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Comparing Masahiro Tanaka’s struggles with Dallas Keuchel’s 2016 season

Everyone is looking for answers to Tanaka’s terrible start. Can he rebound like Keuchel has?

MLB: New York Yankees at Baltimore Orioles Evan Habeeb-USA TODAY Sports

The goodwill following Masahiro Tanaka’s start against the Oakland A’s didn’t last long. After a promising 13-strikeout performance raised optimism about Tanaka’s possible turnaround, his clunker against the Baltimore Orioles effectively extinguished it. Joe Girardi and Larry Rothschild are scratching their heads as they try to figure out what is wrong with their ace. Tanaka was bombed for seven runs in 5.2 innings in his last start, and is 0-4 with an 11.21 ERA over his last four appearances.

The right-hander’s velocity is consistent with his Cy Young caliber season in 2016, and the team doesn’t think there’s an injury at play. So what exactly is wrong, and what will it take to return to form? Girardi mentioned Astros ace Dallas Keuchel after Tanaka’s latest clunker in Baltimore, and how Keuchel saw a major drop in efficacy last season after winning the 2015 Cy Young Award. The Yankees manager sees Keuchel as a sign of hope given the southpaw’s turnaround this season, as he is 9-0 with a 1.67 ERA.

The two pitchers are much alike in style of pitching. They both live off their breaking balls, and use movement to initiate soft contact instead of blowing hitters away with velocity. Given their similarities, maybe Tanaka is suffering from the same problems Keuchel did last season.

To start, it makes sense to look at Tanaka’s location on off-speed pitches this season:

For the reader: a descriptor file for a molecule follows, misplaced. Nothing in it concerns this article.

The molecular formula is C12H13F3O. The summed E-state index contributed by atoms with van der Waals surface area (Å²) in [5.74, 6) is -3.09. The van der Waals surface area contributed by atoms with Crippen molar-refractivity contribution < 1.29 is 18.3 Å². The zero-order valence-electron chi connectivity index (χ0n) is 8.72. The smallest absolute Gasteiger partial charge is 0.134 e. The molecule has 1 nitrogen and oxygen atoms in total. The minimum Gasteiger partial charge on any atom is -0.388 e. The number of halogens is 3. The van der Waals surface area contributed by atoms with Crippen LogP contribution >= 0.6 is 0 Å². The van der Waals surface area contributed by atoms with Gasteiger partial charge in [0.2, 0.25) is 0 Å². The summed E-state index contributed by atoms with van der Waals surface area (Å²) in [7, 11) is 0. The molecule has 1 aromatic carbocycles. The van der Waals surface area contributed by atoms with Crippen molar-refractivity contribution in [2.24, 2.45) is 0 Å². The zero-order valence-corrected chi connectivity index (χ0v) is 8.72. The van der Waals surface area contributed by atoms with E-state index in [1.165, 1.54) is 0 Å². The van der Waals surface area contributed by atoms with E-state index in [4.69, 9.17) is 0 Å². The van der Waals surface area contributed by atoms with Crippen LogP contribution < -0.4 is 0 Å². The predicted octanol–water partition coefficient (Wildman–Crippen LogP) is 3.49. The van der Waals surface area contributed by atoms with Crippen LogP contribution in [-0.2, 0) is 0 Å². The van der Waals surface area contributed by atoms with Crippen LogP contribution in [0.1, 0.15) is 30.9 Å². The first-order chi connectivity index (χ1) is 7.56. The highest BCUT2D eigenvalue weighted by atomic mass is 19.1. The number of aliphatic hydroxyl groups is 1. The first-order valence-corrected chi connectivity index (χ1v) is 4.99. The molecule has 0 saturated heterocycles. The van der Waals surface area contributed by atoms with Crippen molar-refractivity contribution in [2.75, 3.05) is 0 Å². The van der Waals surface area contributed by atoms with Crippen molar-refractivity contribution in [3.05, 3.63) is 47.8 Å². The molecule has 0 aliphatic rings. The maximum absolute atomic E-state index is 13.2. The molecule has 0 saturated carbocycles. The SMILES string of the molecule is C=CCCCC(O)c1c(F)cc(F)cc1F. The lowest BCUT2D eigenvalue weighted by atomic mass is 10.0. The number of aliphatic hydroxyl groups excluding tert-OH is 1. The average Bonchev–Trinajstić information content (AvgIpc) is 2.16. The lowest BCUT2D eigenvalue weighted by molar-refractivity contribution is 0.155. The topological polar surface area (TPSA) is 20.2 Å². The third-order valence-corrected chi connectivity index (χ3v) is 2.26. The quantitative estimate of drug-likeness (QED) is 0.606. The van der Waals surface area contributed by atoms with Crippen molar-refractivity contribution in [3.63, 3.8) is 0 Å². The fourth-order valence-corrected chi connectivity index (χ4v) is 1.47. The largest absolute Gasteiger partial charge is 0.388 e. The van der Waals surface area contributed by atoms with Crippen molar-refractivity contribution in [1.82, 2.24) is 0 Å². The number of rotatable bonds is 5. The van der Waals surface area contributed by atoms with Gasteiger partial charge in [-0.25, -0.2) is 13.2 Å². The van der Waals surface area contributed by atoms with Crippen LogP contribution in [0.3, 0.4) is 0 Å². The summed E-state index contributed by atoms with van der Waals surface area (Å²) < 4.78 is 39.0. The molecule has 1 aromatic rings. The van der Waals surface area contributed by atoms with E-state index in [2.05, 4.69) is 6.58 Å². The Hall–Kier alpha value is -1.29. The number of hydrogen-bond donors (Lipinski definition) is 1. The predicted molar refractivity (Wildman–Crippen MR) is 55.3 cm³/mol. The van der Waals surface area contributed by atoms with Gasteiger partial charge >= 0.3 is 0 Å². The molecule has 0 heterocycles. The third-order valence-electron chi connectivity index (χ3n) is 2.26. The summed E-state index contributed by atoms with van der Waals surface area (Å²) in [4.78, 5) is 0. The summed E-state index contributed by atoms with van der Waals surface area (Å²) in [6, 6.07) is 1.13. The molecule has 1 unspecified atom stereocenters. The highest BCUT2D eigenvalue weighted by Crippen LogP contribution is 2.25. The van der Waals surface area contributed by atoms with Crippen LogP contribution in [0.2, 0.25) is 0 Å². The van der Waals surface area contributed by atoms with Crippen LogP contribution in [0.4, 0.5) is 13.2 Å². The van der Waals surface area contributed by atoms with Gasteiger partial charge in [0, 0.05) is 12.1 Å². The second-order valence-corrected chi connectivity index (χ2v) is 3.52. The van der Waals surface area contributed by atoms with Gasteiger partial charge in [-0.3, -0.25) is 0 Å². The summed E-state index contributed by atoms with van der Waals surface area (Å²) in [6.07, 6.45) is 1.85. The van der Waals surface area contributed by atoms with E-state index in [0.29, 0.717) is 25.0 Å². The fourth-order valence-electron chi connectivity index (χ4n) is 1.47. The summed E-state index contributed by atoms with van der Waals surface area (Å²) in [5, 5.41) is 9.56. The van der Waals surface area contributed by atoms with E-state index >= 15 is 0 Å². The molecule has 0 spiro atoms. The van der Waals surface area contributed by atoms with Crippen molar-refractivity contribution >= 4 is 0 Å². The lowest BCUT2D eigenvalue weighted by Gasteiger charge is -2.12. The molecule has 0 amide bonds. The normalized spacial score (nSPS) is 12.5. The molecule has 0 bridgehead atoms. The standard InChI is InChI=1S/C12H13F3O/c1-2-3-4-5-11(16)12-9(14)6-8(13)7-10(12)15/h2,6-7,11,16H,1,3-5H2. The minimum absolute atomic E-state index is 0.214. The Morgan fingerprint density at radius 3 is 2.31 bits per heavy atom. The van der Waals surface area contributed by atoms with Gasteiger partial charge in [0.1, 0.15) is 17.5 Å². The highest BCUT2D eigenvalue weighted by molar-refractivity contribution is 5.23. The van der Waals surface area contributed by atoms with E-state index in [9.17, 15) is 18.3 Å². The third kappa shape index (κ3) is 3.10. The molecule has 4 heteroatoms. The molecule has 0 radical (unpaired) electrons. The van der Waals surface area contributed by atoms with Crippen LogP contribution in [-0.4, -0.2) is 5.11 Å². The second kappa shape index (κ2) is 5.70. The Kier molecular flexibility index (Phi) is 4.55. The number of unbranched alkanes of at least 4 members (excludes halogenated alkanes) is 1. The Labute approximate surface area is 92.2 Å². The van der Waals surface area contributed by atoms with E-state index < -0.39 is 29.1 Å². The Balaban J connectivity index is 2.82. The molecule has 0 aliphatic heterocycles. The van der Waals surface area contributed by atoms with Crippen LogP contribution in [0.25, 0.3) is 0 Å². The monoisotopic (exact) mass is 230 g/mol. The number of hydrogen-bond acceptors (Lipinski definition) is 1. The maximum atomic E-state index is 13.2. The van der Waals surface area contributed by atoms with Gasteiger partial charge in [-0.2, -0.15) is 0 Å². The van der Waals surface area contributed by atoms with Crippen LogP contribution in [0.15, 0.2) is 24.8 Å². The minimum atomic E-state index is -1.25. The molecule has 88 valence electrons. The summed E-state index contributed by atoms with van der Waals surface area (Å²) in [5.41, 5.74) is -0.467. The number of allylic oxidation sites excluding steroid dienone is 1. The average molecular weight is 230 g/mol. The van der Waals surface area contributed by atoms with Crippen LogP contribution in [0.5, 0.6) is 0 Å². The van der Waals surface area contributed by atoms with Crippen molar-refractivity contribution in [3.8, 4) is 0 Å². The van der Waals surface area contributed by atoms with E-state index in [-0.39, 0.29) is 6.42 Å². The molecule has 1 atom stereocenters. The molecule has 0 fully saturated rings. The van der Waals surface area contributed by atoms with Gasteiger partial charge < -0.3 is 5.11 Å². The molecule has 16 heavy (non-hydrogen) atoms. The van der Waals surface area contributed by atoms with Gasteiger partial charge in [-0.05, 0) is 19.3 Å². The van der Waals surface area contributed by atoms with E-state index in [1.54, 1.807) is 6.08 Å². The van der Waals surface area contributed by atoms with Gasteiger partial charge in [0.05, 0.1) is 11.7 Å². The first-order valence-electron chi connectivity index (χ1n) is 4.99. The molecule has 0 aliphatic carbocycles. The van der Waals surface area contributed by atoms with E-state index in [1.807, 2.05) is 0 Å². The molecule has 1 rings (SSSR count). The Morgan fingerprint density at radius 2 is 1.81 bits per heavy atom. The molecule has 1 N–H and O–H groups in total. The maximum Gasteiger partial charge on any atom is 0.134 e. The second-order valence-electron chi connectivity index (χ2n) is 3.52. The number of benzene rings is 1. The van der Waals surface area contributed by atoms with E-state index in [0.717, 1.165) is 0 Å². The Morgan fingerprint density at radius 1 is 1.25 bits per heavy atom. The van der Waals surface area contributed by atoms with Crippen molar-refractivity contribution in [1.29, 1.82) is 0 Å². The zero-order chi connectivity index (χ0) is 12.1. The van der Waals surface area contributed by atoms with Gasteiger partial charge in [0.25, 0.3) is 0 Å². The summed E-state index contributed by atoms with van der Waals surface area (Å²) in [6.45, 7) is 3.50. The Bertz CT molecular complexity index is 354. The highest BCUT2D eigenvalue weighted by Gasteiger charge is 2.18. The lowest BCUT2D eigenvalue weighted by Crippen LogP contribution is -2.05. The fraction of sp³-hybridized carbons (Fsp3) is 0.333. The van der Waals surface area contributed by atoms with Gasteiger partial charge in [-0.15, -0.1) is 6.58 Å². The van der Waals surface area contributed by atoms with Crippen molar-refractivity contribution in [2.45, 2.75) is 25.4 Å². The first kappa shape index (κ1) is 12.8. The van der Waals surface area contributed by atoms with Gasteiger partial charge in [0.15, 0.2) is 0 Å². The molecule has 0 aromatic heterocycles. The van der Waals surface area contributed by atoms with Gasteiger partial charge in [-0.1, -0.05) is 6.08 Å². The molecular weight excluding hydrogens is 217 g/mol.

Clearly, he’s spending too much time in the middle of the plate, or way off of it. From watching Tanaka pitch, it’s not hard to tell that he has been having trouble locating his breaking balls. As a result, he has relied more heavily on his fastball for strikes. Tanaka threw 190 fastballs last year, with hitters batting .250 against it. This year, he has already thrown 206 fastballs with an opposing batting average of .356. It’s easier to sit dead-red when the off-speed stuff isn’t up to par.

Hitters can also sit on a first pitch fastball with Tanaka struggling with his breaking balls. Hitters batted .393 with a slugging percentage of .661 against Tanaka on first pitches last season, and that number has jumped to .529 and 1.206 this season. Tanaka isn’t just giving up hits on the first pitch - he’s giving up bombs.

How does this run parallel with Keuchel? Here is his heat map from 2016:

Compare that to his in 2017 to date:

How’s that last one for command? For whatever reason, the difference in Keuchel’s control is night-and-day compared to his 2016 season. He is making a living off his breaking balls on the corner again. Keuchel has also thrown a quarter of the amount of fastballs that Tanaka has this season, and is enjoying a much more productive season.

Can Tanaka experience a similar turnaround? The issue here is that Keuchel admitted in spring training that he pitched through pain in his shoulder for most of 2016. In fact, he was sidelined late in the year due to shoulder inflammation. Tanaka and the Yankees continue to assure us that there are no injuries to report, so what is the problem?

Pitchers go through slumps just like hitters do. We have seen the old Tanaka in fleeting moments this year, like his starts against Oakland and Boston. He was also nearly unhittable in spring training. Is he just going through an extended slump like Keuchel last season, or is it time to see the trainer? Whatever the issue is, the Yankees badly need him to find his groove and bring some stability to a rotation that could use some help since the Yankees aren’t scoring eight runs a game anymore.